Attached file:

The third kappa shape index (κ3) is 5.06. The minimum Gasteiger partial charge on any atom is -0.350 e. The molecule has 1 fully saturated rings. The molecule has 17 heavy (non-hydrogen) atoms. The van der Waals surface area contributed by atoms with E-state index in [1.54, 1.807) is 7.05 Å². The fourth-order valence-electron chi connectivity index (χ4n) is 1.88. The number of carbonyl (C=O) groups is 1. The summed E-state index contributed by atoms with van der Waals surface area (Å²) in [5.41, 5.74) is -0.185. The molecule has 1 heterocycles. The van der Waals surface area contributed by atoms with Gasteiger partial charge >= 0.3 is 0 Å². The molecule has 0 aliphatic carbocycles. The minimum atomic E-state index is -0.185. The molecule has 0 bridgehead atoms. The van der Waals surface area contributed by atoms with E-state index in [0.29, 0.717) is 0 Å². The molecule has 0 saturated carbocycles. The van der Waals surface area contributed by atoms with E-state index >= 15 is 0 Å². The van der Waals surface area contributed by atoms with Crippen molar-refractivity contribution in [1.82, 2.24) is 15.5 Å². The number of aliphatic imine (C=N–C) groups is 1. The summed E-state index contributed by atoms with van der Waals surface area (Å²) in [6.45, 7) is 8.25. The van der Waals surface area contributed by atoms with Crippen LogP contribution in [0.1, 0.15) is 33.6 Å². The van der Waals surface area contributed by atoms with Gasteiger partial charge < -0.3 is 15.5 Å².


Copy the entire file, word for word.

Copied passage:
The third kappa shape index (κ3) is 5.06. The minimum Gasteiger partial charge on any atom is -0.350 e. The molecule has 1 fully saturated rings. The molecule has 17 heavy (non-hydrogen) atoms. The van der Waals surface area contributed by atoms with E-state index in [1.54, 1.807) is 7.05 Å². The fourth-order valence-electron chi connectivity index (χ4n) is 1.88. The number of carbonyl (C=O) groups is 1. The summed E-state index contributed by atoms with van der Waals surface area (Å²) in [5.41, 5.74) is -0.185. The molecule has 1 heterocycles. The van der Waals surface area contributed by atoms with Gasteiger partial charge >= 0.3 is 0 Å². The molecule has 0 aliphatic carbocycles. The minimum atomic E-state index is -0.185. The molecule has 0 bridgehead atoms. The van der Waals surface area contributed by atoms with E-state index in [0.29, 0.717) is 0 Å². The molecule has 0 saturated carbocycles. The van der Waals surface area contributed by atoms with E-state index >= 15 is 0 Å². The van der Waals surface area contributed by atoms with Crippen molar-refractivity contribution in [1.82, 2.24) is 15.5 Å². The number of aliphatic imine (C=N–C) groups is 1. The summed E-state index contributed by atoms with van der Waals surface area (Å²) in [6.45, 7) is 8.25. The van der Waals surface area contributed by atoms with Crippen LogP contribution in [0.1, 0.15) is 33.6 Å². The van der Waals surface area contributed by atoms with Gasteiger partial charge < -0.3 is 15.5 Å².